Monday, March 31, 2008

How parathas can save your life

It's that time of your monthly financial cycle again, or it could be a perpetual state of being, when you are drinking at a bar and feel that the food is too expensive. Problem is that since the realization of hunger was a bit late in coming, and since Delhi is a city that is quite unfriendly to the light wallet once it is eleven pm, there are very few options. Of course you could drive to the Comesum at Nizamuddin Railway Station and have their quite alright food from their vast menu, but then you might as well have eaten the food at the bar because it is just as expensive. Aap Ki Khatir begins to wind up operations at eleven, and so does Al Bake in NFC - and thus cheaper options to the south of the city are scarce.

Now don't get me wrong. The following can apply just as easily to those that do not drink, but are still hungry at midnight, and don't feel like McD's or the strange hot dogs at the 24X7s.

At least in the souther regions of the city, the enterprise known only as the Moolchand Parathawallah is one of the better known domestic food brands. If you are approaching the Moolchand flyover from Central Delhi, do not take it, but move parallel to it. If you are coming from Okhla or Ashram, do not take the underpass at Moolchand, but take the left and move parallel to the flyover. Before the flyover ends, there is a prominent left turn. Take it and look for the crowd. It is unlikely that there is ever more than one crowd around there, but if there is, look for the one with thick black smoke coming out. The parathawallah does not have a permanent spot around here, and the location on a particular day will depend on the vagaries of ongoing Metro construction.

From chaps in BMWs and Mercs, to people who can never dream of private transport, the business has a vast and varied clientele.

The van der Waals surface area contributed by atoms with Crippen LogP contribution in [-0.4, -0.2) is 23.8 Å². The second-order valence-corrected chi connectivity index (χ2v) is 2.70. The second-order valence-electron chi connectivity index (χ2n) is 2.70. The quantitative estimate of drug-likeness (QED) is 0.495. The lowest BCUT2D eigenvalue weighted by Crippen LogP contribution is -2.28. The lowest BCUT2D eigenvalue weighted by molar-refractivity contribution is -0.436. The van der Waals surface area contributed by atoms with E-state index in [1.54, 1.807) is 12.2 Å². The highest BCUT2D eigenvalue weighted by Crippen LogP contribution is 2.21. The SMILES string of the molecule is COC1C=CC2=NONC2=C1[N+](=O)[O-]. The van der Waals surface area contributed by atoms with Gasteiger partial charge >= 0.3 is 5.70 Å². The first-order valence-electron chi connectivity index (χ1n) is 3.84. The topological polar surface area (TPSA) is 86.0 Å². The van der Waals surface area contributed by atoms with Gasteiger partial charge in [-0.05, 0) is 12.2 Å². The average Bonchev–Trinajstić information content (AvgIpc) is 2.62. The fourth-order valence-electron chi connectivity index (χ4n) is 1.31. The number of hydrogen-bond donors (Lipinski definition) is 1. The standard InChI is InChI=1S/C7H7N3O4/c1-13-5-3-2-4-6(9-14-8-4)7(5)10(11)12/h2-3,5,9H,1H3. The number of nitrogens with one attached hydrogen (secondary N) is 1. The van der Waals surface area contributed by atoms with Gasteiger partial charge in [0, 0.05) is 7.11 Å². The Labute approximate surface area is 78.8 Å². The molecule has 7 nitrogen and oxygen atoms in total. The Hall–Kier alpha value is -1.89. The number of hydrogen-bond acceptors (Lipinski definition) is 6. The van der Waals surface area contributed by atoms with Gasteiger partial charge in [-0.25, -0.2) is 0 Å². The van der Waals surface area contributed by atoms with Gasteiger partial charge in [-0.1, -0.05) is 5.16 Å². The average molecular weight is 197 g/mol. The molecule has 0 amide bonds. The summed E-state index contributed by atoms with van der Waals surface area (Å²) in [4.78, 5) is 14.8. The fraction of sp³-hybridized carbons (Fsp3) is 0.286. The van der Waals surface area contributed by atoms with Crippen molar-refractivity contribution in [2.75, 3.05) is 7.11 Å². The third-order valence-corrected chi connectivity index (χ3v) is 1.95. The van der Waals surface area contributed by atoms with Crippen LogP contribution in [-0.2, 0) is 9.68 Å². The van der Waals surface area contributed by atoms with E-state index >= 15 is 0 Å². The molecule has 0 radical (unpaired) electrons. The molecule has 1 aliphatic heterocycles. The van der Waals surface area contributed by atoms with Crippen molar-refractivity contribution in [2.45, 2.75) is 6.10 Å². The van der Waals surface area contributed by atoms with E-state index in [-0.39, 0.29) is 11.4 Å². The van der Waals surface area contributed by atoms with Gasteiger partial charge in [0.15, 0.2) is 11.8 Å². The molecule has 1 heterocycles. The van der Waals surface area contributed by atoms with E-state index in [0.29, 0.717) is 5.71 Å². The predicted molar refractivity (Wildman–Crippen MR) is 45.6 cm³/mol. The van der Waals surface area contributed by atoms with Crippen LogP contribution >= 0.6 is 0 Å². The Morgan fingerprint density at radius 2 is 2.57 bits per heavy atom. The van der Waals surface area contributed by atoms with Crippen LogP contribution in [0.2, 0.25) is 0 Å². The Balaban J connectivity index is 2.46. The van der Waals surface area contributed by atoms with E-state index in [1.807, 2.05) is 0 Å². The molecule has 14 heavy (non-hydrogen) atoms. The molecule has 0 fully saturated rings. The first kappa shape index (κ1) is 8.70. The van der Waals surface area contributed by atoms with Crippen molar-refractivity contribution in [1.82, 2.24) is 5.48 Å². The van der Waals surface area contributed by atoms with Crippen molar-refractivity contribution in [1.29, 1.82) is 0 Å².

They are clear that their strength is the humble paratha, and they don't deviate too far. Regardless of the extremely limited menu of aloo-pyaaz, mooli and egg parathas, satisfaction is guaranteed for the hungry - and not just because you may be light on funds. Within thirty minutes, a friend and I had not only devoured two each of the most delicious aloo-pyaaz (potato-onion) parathas, but had even been able to get more than ten egg parathas packed - a quietly efficient, albeit polluting, food service. And the accompanying chilli pickle and raita taste excellent as well.

At least six people are employed in the business, stationed at various points of the delivery chain for different parathas. All parathas go through the standard "burn" routine which comprises of a quick dip in oil followed by the fire treatment.

For the egg paratha, a single egg is broken on to a pre-burnt paratha and then heated again.

Visit the Moolchand parathawallah - at least once if you're careful about what you put into your mouth, if you're not you will certainly end up going there several times, fitting comfortably on your financial cycle.


Seena said...

Drooling.. :)

John said...

Yes. Quite.

Abhik Majumdar said...

This brings back very fond memories! Lots of Paranthewalas strewn all over Delhi. Till very recently there used to be one near Savitri Cinema. I heard the other day he's been evicted, thanks to the Supreme Court ruling on street food.

BTW, this is Abhik from the FoodScapes blog. Also wanted to thank you for the comment you posted. Could you drop me an e-mail some time?

John said...

Thanks, Abhik. The SC judgment as usual is overrated as far as obedience is concerned. Still no shortage of good street food in Delhi. And there is a strong enough campaign on how to protect them once the Food Safety Act becomes fully operational.

Abhik Majumdar said...

I'm sure its implementation is overrated. Just that it gives cops an excuse to harass them further.

What's the Food Safety Act? Could you fill me in on its background?